Greenbrier rejects Icahn offer again, says it is ‘unacceptable’ (Reuters)
U.S. railcar maker Greenbrier Companies Inc (NYSE:GBX) has yet again rejected a bid from American Railcar Industries Inc, controlled by activist investor Carl Icahn, saying the sweetened offer still undervalued the company. Greenbrier’s latest snubbing intensifies a takeover battle that was revived by Icahn after nearly five years. Icahn tried to merge the companies in 2008 but dropped the bid later that year, saying a combination was not possible due to “unresolved issues.” () On Wednesday, American Railcar increased its offer by 10 percent to $22 per share, valuing Greenbrier at $597 million, after Greenbrier rejected an earlier $20 per-share bid.
HFRX Global Hedge Fund Index gains +0.75% through mid-December (3.35% YTD) (Opalesque)
Global financial markets posted gains through mid-December 2012, as reflecting cautious optimism and improved investor sentiment with regard to political and macroeconomic uncertainty of the US fiscal cliff and the European banking and sovereign debt crisis. Equity markets posted gains across most regions, including US, European and Asian, with equities in China, other Emerging Markets and small cap posting the most significant gains. Most sectors also posted positive performance through mid-month, with gains in Financials and Telecom offsetting declines in Energy and Commodity related exposure. US treasury yields rose as the curve shifted upward across most maturities, while Gold posted declines, consistent with most other Metals. The Euro and British Pound gained against the US dollar on positive developments with regard to European bank risk oversight framework, however the Japanese Yen fell against the US dollar following Japanese elections and in expectation of additional BoJ stimulus. Oil and Natural Gas declined through mid-month, however most Agricultural commodities rose, with Cotton and Lumber leading gains.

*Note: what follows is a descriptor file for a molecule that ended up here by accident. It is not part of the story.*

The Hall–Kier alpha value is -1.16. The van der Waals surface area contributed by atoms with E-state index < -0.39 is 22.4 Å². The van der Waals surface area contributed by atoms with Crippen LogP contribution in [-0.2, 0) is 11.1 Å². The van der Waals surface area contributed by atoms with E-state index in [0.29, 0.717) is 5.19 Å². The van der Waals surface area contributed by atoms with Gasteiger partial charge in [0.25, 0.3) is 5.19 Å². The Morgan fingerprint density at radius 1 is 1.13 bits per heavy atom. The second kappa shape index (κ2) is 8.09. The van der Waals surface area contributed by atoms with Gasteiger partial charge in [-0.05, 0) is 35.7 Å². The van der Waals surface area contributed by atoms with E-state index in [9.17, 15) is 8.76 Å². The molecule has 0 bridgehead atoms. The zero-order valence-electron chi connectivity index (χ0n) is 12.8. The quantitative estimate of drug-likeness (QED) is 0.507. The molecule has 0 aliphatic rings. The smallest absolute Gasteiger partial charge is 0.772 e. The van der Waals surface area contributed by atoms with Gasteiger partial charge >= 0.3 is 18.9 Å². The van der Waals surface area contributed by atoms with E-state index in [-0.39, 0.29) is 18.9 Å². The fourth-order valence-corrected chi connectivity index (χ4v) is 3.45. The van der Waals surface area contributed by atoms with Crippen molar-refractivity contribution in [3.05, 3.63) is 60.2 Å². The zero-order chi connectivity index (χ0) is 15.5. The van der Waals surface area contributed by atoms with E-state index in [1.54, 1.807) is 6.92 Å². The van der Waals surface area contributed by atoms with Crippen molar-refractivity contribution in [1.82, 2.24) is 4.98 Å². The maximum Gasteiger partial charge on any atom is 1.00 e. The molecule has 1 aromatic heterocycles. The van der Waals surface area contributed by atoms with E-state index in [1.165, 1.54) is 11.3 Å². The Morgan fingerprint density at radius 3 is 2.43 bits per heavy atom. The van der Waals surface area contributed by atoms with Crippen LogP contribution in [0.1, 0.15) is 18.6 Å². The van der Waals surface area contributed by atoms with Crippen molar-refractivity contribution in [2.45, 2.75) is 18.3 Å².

Hedge fund exit requests jump after lacklustre year (Reuters)
Client demands to pull money out of hedge funds rose to their highest level in more than three years in December, at the end of a year that has left many investors disappointed with performance. Hedge fund administrator SS&C GlobeOp’s forward redemption indicator, a monthly snapshot of clients giving notice to withdraw their cash as a percentage of assets under administration, measured 6.19 percent in December.
Odey Opus Fund put on Hargreaves Lansdown’s Wealth 150 (Portfolio-Adviser)
Hargreaves Lansdown has added Crispin Odey’s £199.6m CF Odey Opus Fund to its Wealth 150 list of favourite funds. The fund has been included on the ranking after the manager’s Insynergy Odey Fund, which was previously on the Wealth 150, was closed and merged into the CF Odey Opus Fund. Richard Troue, investment analyst at Hargreaves Lansdown, said: “Both funds are managed using a similar strategy so we are comfortable with this change.” Odey takes a contrarian approach and has populated his portfolio with bargain stocks that other investors have overlooked, the analyst noted.
Decision due today on order restraining bank over Doyle move (IrishTimes)
The High Court will decide today whether to continue an order restraining Bank of Scotland (BoS) selling to a hedge fund loans of some €67 million owed to it by a shipping firm here employing more than 300 people. The Doyle Group wants to refinance its BoS loans with Ulster Bank and claims the proposed sale to the Blue Bay fund would be “calamitous”.
The Hedge Fund Hunger Games (BusinessWeek)
The first idea that Tim Harrington, Brian Tomeo, and Spencer Deering had for a business was to gather up brand-new hedge funds and nurture them. They’d invite them to make use of their office in Miami Beach, where they could get advice, legal help, expensive software, and eventually an introduction to investors, with the three benefactors collecting a fee. The second idea, the one the trio went with, was the exact opposite. They would assemble the hedge funds and make them fight. This was back in April. The three had been introduced by mutual friends and colleagues over the years: Harrington, a 37-year-old with prematurely white hair who’d gone straight into hedge funds out of college, met Tomeo, 40, a broken-nosed former Princeton lacrosse champion, at a party not long after the latter left JPMorgan Chase (JPM) as a managing director in 2007.